Another string to their bow

Another facet of their offering, and one that has taken off quite dramatically for JIA, is what they are calling an ‘S Conversion’. A customer brings in a car that has been restored and re-trimmed and made good previously, and the Banbury workshop simply undertake the mechanical conversion

“We don’t touch the paint or anything else – we just make them reliable and quicker,” says Mr Heslop. “The advantage to this is that it’s a different price bracket, where the Interceptor Rs are now £200k-plus, by the time you’ve bought a £35-40k good, previously restored car and spent £70k odd on it – you’re at around the £100k mark – and that’s a different market. It’s something we’re starting to see more of.

“Creating an R will take a good year, but an S can be turned around in four months. This year, in particular, has gone mad and we’re building six at the moment and, as people begin to appreciate the Interceptor more, they are looking for ways ‘into’ them, which is giving us the opportunity to appeal to a broader market.”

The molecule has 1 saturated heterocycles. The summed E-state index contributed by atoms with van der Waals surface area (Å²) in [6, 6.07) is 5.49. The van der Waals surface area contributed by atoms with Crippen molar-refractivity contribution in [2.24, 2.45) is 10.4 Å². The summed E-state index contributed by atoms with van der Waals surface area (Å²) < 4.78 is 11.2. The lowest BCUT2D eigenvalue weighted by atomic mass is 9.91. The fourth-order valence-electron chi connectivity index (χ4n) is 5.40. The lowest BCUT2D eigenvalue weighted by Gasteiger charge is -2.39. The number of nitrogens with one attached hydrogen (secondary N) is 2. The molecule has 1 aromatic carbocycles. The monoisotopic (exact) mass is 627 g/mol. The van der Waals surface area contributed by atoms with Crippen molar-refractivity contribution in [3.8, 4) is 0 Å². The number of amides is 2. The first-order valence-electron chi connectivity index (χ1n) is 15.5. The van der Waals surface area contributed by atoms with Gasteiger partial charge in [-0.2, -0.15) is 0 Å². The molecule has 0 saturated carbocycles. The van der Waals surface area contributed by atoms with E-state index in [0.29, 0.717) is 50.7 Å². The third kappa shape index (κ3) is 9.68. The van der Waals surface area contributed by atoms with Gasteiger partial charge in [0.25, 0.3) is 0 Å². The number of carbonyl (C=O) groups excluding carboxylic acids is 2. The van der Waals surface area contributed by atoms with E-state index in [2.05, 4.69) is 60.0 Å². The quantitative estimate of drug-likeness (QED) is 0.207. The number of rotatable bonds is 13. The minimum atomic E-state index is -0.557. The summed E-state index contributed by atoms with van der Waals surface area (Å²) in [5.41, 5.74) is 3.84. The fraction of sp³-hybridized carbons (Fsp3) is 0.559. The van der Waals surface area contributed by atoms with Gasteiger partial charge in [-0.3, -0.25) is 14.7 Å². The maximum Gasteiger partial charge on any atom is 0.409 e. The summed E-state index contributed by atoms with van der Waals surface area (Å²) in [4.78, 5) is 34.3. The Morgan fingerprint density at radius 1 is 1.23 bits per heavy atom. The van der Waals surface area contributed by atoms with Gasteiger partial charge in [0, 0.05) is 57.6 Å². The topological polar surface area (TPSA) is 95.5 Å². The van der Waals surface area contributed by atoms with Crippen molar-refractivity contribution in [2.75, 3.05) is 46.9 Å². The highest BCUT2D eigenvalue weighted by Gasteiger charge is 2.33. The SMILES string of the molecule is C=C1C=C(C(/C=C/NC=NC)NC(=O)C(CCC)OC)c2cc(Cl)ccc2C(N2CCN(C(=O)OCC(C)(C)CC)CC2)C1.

A dedicated following

Compared with many other cars from the period, the shape and shape variants of the Interceptor have matured well and they are lucky to have inherited what was, essentially, an Italian styling exercise. These British-built cars, styled in Italy and powered by American muscle, means they have a unique appeal all of their own.

“In their period they were the coolest thing, they were the car everyone aspired to own,” says Mr Heslop. “Of course Jensen then fell-over in 1976 and from there they went into a gentle decline, but to everyone who knows them, and in particular people who can recall them from the period, they were the aspirational car.

“If you start looking around at what else there is in the classic car market that is similar, you really are in the league of Aston Martins and other top-end stuff – what other hand-built, British luxury GT from the period can you buy? I can’t think of one.”

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Happiest in the snow, Carlton is an ex-police officer and prison governor who has migrated to the world of adventure travel via motoring journalism. Carlton drives boats and pickups with more enthusiasm than skill, and is currently working on his first novel in addition to his prison memoirs.